Tag Archives: Narnia

‘My Visit to Narnia’ (2012)

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I haven’t been back to Narnia since this last visit.


Something tells me that this year we’re going to need all the strength, all the courage, and all the wits that God can give us.

Some of which can be found in Narnia. And other works that God has blessed.

‘A Brief Defense of C.S. Lewis and Narnia’ (2015)

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Puddleglum–theologian in training?

To boil it down all the way–C.S. Lewis was an atheist and could very easily have remained one all his life: so whatever quibbles we might have with his theology, however late he came to work in the Lord’s vineyard, he did the best he could.


If God requires of us more than that, we’re all in deep, deep trouble.

All Out for Narnia

There’s a bus that will take you to Narnia in time to help Peter and Edmund stand against the White Witch. It’d be nice if there were another bus that could bring them here to help us against our own wicked witches: but then, as Aslan might say, “You have looked, my child, but you have not seen. Look again!”

Or perhaps the Prophet Elisha put it even better, when he and his servants were surrounded by the chariots of the king of Syria: “Fear not: for they that be with us are more than they that be with them.” But the servant couldn’t see what Elisha saw, so Elisha asked God to open the young man’s eyes: and he saw; and, behold, the mountain was full of horses and chariots of fire about Elisha. (2 Kings 6:14-17)

You board the bus to Narnia, needing no money for the fare, just by opening the book, or starting the tape, or even looking into your mind instead of looking out: because that’s where the bus stop is. Usually the bus is already there, waiting for you.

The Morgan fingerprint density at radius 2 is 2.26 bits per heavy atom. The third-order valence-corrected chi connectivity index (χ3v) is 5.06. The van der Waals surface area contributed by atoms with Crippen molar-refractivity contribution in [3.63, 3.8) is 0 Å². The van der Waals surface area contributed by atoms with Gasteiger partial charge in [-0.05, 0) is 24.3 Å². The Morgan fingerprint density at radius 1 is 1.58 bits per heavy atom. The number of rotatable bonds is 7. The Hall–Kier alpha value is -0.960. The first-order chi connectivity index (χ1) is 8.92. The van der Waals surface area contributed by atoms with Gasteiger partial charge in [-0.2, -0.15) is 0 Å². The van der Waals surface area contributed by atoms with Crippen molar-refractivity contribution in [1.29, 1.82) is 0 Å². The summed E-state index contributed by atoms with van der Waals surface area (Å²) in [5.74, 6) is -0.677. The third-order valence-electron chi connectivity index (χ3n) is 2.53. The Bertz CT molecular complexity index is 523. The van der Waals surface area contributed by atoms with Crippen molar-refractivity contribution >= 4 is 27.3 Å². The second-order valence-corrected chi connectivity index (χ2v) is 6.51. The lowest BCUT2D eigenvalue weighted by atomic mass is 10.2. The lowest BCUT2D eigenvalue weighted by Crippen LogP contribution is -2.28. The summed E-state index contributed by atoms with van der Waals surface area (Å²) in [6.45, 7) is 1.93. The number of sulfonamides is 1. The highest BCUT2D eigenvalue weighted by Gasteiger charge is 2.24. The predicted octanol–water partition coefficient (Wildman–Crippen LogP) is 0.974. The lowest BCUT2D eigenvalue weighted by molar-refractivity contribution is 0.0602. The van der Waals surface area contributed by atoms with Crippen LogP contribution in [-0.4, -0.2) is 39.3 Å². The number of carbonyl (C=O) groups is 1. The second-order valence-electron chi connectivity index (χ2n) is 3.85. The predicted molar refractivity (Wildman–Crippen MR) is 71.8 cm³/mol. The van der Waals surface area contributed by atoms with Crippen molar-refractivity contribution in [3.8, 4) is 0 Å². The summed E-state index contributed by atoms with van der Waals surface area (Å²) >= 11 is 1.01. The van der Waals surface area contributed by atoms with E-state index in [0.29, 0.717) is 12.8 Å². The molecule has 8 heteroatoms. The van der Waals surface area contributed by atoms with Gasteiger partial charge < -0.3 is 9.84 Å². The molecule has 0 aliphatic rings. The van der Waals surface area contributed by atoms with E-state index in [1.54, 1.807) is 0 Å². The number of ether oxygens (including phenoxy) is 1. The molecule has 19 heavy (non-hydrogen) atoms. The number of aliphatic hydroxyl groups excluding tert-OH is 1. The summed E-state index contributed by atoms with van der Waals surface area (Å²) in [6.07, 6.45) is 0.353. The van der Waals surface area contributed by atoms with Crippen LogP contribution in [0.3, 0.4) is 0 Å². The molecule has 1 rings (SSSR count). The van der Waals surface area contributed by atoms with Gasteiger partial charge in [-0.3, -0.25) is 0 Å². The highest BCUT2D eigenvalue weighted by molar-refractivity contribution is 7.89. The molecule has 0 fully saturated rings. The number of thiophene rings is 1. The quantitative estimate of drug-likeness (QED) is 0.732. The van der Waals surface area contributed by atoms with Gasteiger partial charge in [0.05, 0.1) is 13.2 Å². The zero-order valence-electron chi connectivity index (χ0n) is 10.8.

Now there’s not much point in going to Narnia except to see the Lion, Aslan. In our world He has another name: Jesus Christ the Son of God, Our Lord and Savior. Sometimes here in this complicated, fallen world, our vision grows dim and we don’t see Him. For some of us, a visit to Narnia and a glimpse of Aslan is all it takes to get our eyes focused back on Jesus.

They that be with us are more than they that be with them.

God said it, so it’s true. The chariots of the wicked will exist for not a moment longer than God allows them to exist. They glory in their imagined power, as the White Witch gloried in hers.

All aboard!

The Next Narnia Movie (Maybe): ‘The Magician’s Nephew’

First it was going to be The Silver Chair, but everything got shuffled around and now the next Narnia movie’s going to be The Magician’s Nephew–or so it seems ( http://teaser-trailer.com/the-magicians-nephew-movie/ ). Really, I just can’t keep track of it anymore. But they’ve got a movie poster ready for it, even though they can’t give us a release date. Not this year, and probably not next year, either.

Whoever is actually working on the movie now–guys, could you please get this one right?

(While you’re waiting for them to get it right, sit back and enjoy this rendition of the theme music from the BBC-TV Narnia productions of the 1980s–still the gold standard for bringing Narnia to the screen.)

The first three Chronicles of Narnia movies of the 21st century didn’t do all that well at the box office, and no one in Hollywood seems to know why. Allow me to enlighten them.

Yo, the movies underachieved because:

a) You guys kept messing around with the stories, and the changes you made were never for the better. Never.

b) You’re afraid of C.S. Lewis’ forthrightly Christian message, so you kept soft-pedaling Aslan, which was to miss the whole point of the stories.

c) You don’t seem to think your audience is capable of appreciating the stories as C.S. Lewis wrote them, so you keep trying to shape them to what you think is the taste of a dumbed-down, text-messaging, doofus audience.

Like many, many others, I want these movies to succeed; but so far the movie-makers have been their own worst enemy.

But we should be thankful they haven’t taken the books down with them.